Justice

Here's What It's Like Taking a Long Road Trip as a Person of Color

July 28th 2017

By:
Danielle DeCourcey

If you live in the U.S., eventually someone will probably encourage you to take the "Great American Road Trip."

"My dream, from way back—from high school, when I first heard the name Kerouac—was of driving across the United States," wrote Paul Theroux for Smithsonian Magazine in 2009. "The cross-country trip is the supreme example of the journey as the destination."

However, making the journey to see the rivers, lakes, and winding roads of this country is not an equal proposition for everyone. Road trips in the U.S. were historically fraught with danger for minorities. The "Negro Motorist Green Book," which was published from 1936 to 1964, provided places that were welcoming to blacks as they made their way through the segregated country.

"The Negro Motorist Green Book"

Fears about safety persist in 2017.

Brian Broom wrote a funny (but also sort of sad) piece for Very Smart Brothers called "I Want to Take the Great American Road Trip Through the Heartland, But I'm Scared Because I'm You Know, Black."

 

In the piece published July 19, Broom wrote that seemingly emboldened racism in the current political climate is a big emotional obstacle to his dream of taking a cross country road trip. 

In February the Southern Poverty Law Center said that the number of hate groups rose in the U.S. for the second consecutive year, and that there was a spike in hate-related incidents around the 2016 presidential election. 

"Some might say that I’m being histrionic. But, they always say that until something happens and then there’s the wave of 'I can’t believe this happened in America!' shock until it all dies down and something else happens," he wrote. "I do not want to travel alone through Trumpland as a black man and that’s a shame because it adds to long list of things that black Americans are dissuaded from doing in the U.S. Like laughing or walking the streets."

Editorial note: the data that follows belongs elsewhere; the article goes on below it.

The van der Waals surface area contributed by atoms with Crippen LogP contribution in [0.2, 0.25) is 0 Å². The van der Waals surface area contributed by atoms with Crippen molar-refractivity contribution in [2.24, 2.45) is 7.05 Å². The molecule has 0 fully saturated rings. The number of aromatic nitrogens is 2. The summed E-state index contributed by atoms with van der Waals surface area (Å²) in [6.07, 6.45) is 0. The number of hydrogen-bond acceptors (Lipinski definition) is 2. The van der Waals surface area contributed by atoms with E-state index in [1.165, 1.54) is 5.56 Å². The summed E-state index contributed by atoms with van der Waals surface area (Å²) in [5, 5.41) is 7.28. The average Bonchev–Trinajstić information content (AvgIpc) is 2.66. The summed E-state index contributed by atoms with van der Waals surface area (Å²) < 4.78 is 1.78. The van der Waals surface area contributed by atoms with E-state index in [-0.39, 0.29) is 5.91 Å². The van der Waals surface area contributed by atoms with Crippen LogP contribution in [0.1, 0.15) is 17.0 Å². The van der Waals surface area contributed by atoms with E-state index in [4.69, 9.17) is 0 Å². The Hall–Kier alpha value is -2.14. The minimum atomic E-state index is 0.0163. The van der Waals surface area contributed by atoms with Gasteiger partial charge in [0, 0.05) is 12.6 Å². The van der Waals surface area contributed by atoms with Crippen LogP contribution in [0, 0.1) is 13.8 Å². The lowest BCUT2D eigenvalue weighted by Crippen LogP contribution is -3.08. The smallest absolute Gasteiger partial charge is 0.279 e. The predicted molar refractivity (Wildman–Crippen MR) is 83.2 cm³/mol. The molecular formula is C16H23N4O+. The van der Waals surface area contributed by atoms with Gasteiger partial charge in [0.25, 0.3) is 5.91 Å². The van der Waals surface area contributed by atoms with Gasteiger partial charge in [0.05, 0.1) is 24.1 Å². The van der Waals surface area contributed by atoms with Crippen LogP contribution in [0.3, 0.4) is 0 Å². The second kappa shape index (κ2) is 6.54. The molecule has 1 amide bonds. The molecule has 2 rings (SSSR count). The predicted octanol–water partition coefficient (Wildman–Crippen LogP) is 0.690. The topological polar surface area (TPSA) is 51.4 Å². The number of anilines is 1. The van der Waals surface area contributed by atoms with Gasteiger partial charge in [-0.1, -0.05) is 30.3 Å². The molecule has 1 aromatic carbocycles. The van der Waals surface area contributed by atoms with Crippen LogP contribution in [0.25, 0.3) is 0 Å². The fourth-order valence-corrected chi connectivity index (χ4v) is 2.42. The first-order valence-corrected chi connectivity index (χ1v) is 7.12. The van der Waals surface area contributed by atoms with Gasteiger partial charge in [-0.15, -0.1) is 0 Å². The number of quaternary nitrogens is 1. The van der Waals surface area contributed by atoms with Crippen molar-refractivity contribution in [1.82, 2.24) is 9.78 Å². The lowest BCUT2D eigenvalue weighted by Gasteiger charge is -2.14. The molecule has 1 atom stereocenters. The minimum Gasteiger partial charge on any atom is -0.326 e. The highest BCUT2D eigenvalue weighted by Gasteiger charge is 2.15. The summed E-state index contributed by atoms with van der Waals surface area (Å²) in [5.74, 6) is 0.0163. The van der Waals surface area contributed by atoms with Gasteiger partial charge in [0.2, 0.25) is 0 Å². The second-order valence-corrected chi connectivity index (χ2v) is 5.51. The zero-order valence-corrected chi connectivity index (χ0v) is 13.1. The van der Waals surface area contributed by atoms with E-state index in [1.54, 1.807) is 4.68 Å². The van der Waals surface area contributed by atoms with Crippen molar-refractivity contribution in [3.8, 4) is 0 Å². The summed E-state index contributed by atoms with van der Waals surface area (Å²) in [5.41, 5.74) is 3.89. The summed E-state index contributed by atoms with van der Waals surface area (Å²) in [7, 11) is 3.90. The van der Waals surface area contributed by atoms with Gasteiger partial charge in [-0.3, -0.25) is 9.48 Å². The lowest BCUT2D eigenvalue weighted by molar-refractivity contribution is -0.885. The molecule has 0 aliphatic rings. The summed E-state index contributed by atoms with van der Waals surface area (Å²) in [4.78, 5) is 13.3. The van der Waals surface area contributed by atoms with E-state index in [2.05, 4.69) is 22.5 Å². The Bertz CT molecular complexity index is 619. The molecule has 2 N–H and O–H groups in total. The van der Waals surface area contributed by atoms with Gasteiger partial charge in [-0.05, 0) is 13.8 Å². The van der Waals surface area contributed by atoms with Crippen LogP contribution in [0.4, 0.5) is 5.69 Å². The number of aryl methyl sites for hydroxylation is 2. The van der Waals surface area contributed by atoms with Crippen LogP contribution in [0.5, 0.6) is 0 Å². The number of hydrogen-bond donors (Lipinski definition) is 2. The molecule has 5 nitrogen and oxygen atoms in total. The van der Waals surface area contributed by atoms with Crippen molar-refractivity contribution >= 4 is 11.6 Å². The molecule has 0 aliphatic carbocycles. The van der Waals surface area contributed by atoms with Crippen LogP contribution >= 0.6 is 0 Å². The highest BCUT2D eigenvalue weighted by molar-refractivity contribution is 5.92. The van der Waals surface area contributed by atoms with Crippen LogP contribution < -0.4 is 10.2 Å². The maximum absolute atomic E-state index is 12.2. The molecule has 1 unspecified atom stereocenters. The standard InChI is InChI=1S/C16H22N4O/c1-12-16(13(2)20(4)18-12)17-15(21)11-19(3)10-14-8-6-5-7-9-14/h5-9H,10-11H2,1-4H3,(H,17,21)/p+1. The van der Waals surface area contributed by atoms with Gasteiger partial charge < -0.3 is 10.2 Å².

Comments on a Facebook post of the article revealed similar fears. 

 

 

 

ATTN: talked to young Americans of color about their experiences with road trips. None of them experienced any violence, but all of them expressed similar worries. 

Uncomfortable moments on the road

David Mondragon, 30, was born in Mexico and raised primarily in the United States. He lives in Southern California and he recently completed a road trip to Idaho for a friend's wedding.

"I didn't start feeling uncomfortable until we started getting out to the middle of Nevada," he said. "There was only white people." 

David Mondragon

He and his travel buddy, who is white, stopped at a barbecue spot to eat, and the waiter was rude to Mondragon. 

"The guy who took my food order really grabbed the money of my hand, I was like, 'Damn some attitude,'" he said. They hurried to finish their food and left. When they stopped at a restaurant to use the restroom hours later, Mondragon had a strange interaction with an armed man. His friend went inside to use the bathroom, and a few minutes later a man with two pistols came outside. 

"He got out of the bar and he looked at me and never took his eye off me," he said. "He kept glancing at me and the whole time he had his hands on his pistols." Mondragon noticed the man had a sheriff's badge in his car, and when his friend returned from the bathroom he told him that they could only stop in bigger cities for the rest of the way. 

He said this experience wasn't unique for him, and he usually feels afraid during road trips.